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Greensboro neighborhood celebrating name change with Dunleath Porchfest

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GREENSBORO, N.C. -- People in one of Greensboro's oldest neighborhoods are embracing an upcoming name change and re-branding the neighborhood with a live music event.

The city council will vote on a recommendation to change the Charles B. Aycock Historic District to the Dunleath Historic District next month.

On Saturday, people in this neighborhood will turn their porches into stages for the first Dunleath Porchfest. Everyone is invited to walk to the houses displaying "Porch Host" signs and listen to live music, while the neighborhood showcases its historic homes and shares what the new name means to this community.

"We are a neighborhood of porches," said Jinni Hoggard, who's lived in this neighborhood for 30 years.

"It fits in with that Southern tradition of neighbors helping neighbors and community building," said Shawn Patch. He helped organize Porchfest and will perform on Saturday too.

The neighbors themselves voted on the name change this spring, cutting ties with the "Charles B. Aycock" title. Aycock was a leader in 19th century public education, but he was also a spokesman in white supremacy campaigns.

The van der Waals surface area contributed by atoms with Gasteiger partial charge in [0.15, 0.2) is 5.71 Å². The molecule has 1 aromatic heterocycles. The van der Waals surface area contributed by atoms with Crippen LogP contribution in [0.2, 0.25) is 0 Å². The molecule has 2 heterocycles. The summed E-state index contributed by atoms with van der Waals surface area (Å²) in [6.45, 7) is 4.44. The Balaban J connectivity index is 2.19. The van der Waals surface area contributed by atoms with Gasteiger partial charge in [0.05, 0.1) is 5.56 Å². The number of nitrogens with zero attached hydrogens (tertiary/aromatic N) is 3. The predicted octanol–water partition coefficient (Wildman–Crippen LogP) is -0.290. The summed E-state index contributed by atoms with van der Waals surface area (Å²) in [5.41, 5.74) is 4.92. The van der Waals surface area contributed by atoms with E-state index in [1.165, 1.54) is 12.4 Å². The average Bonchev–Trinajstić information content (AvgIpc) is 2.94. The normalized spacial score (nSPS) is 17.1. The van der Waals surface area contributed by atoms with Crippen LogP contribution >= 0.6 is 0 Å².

"Personally, I am pleased with the name change," Patch said. "There were lots of good reasons to do it and the new name fits well with the community."

The community chose "Dunleath," because it's the first estate on record settled in the neighborhood in the 1850s.

"Something that is more representative to the history of the neighborhood and less representative of a history of oppression," said Anthony Cuda, who lives in the neighborhood.

Not every neighbor was happy with the change.

"People don't know anything about Dunleath and so we've totally got to retell everyone who we are, why we are named what we are named," Hoggard said.

But they are excited to see the community come together.

"We are a vibrant, functioning, wonderful neighborhood, and this Porchfest will help bring in people to see that and to see the houses and the architecture," Hoggard said.

It's a neighborhood defined by both its porches and its people.

"We are a great neighborhood. We love for people to come visit us and be part of us," Hoggard said.

"It's nice to have that connection with the history as it was more than 100 years ago and to really live it on a daily basis," Patch added.

Dunleath Porchfest runs tomorrow from 12 to 5 p.m., with a finale performance at Sternberger Park at 4 p.m. More than 20 acts will perform.

The event is free, but organizers are accepting canned food to donate to the One Step Food Pantry.